We ended up talking a lot about Brooklyn in this interview. That’s the city where composer Chad Lawson got his start, and it’s the city that, several years ago, he decided to leave. Like most people (creative people, especially), we’re suckers for the mythology of New York City, no matter how outdated that mythology may be. There’s just something about that place. And it seems unavoidable that where we are — geographically, emotionally, etc. — becomes a part of what we make. Our context finds its way in. That’s exactly what happened for Chad.
Wendy Cohen has dedicated her life to promoting films that make a difference. You might call them advocacy films or socially conscious films. Or it might just be easier to call them by their names: Food, Inc.; The Cove; Inequality for All; Rich Hill; Waiting for “Superman” — just to name a few.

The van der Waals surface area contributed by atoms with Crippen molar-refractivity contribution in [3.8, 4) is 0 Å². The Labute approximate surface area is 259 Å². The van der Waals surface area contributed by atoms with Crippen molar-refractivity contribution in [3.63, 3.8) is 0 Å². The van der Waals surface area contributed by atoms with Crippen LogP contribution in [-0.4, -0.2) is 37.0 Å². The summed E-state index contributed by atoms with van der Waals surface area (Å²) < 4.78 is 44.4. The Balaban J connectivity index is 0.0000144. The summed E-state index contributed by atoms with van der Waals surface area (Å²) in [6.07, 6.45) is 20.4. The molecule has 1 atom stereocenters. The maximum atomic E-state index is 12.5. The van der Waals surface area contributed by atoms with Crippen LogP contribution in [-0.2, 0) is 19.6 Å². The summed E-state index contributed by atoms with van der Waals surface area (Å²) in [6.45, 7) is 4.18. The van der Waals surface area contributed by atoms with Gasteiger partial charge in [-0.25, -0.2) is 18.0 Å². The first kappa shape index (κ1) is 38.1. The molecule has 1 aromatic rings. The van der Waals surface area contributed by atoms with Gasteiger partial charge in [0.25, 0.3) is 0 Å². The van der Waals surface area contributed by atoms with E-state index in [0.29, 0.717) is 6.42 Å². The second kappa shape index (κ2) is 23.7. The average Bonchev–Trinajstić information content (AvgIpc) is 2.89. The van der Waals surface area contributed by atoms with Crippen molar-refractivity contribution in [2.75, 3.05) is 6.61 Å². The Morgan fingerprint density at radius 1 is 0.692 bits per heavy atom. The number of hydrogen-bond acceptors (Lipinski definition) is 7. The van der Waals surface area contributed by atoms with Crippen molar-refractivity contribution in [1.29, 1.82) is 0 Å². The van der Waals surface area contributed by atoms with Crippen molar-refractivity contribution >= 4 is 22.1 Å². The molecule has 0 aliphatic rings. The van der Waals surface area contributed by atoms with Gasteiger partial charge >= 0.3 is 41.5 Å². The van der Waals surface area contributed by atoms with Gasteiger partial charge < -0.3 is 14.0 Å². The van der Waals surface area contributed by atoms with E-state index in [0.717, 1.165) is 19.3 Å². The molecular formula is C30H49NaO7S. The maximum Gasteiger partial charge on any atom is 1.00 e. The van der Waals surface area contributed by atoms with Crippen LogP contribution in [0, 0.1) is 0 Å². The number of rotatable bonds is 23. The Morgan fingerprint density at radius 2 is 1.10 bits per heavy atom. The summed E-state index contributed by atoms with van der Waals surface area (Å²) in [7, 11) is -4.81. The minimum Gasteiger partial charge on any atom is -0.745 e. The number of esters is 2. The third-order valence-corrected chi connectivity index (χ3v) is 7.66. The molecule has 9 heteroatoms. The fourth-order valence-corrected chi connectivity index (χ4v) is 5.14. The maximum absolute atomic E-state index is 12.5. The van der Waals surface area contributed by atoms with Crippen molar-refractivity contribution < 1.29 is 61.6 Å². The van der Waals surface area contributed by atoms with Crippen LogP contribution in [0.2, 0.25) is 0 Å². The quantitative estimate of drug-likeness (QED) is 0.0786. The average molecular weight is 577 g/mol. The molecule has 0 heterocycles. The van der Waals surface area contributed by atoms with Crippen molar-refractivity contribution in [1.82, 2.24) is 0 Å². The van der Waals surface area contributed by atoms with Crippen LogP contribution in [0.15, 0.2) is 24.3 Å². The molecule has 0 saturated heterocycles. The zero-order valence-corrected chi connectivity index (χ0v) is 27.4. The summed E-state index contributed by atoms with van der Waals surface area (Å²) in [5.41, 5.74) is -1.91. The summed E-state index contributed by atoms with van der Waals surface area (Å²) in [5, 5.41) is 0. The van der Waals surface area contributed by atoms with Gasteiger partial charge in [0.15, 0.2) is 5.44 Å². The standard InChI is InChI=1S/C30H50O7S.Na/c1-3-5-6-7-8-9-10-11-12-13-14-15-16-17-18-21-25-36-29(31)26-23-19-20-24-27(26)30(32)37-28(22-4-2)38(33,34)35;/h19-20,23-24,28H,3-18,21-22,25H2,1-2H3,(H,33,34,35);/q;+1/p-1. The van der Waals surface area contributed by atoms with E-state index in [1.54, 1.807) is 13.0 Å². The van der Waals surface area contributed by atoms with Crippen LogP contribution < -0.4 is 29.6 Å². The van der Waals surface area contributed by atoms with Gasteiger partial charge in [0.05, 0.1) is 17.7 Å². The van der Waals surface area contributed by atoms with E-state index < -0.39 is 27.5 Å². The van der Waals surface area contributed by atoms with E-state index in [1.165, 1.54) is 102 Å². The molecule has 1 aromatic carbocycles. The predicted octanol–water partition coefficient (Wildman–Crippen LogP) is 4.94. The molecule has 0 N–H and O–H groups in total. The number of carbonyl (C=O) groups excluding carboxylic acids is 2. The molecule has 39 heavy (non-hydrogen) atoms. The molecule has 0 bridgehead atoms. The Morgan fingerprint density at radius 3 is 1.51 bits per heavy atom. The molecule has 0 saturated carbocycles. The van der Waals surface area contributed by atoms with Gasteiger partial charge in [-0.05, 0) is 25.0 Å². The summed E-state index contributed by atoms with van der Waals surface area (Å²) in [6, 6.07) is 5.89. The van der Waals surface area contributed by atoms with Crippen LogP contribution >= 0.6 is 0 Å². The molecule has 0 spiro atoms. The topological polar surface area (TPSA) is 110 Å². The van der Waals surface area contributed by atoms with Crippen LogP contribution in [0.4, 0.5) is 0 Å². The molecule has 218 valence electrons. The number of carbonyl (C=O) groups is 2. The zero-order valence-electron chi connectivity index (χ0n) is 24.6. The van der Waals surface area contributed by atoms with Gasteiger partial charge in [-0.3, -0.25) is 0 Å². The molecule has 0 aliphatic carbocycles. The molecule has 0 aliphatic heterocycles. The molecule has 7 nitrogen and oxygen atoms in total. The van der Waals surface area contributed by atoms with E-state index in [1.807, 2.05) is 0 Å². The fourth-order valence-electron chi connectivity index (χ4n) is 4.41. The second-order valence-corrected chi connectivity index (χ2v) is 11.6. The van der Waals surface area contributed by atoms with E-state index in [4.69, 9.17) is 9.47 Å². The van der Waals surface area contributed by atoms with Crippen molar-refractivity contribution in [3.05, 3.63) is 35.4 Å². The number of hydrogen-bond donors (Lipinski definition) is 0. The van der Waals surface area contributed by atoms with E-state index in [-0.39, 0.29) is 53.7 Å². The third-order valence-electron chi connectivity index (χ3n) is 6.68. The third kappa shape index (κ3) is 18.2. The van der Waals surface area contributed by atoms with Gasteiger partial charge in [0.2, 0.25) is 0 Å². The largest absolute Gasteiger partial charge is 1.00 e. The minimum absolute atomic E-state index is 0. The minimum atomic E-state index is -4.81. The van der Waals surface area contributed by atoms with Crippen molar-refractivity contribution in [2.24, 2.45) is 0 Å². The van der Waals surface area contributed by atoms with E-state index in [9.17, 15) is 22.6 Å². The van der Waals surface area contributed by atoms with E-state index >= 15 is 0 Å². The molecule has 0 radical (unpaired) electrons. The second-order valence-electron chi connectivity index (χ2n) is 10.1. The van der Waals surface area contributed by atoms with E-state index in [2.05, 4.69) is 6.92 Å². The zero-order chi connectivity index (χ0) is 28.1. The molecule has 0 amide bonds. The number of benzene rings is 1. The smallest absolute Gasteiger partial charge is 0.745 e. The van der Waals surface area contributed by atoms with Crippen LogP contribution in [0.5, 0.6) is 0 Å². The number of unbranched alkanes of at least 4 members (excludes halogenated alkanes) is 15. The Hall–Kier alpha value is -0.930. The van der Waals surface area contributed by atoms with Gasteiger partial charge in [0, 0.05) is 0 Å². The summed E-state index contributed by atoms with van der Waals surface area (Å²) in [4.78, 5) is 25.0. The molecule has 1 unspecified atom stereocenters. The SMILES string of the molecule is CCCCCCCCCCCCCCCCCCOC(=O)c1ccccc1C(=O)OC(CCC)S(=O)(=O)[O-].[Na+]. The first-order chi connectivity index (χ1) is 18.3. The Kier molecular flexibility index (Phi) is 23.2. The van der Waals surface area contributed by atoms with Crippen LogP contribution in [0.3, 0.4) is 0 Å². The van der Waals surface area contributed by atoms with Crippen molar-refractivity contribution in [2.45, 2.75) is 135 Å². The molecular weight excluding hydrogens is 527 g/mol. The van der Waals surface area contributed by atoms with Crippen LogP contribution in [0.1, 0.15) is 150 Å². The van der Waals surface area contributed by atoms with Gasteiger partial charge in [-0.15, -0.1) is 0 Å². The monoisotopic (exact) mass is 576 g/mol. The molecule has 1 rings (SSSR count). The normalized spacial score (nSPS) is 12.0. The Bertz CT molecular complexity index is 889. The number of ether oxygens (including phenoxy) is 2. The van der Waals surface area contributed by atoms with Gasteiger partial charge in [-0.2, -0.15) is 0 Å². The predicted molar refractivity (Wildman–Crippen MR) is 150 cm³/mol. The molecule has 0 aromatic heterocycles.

The way people make films has changed a lot over the past few years. But the way people watch films has changed even more. Video on demand, mobile viewing, subscription services like Netflix and Amazon Prime — all of these things have fundamentally changed our relationship with movies. They’re less of an “event” now and more of a constant presence. Easy to access and just as easy to ignore. What does it mean for filmmakers when massive theatrical distribution is no longer the gold standard, but the goal is still the same: to get as many people as possible to see your film?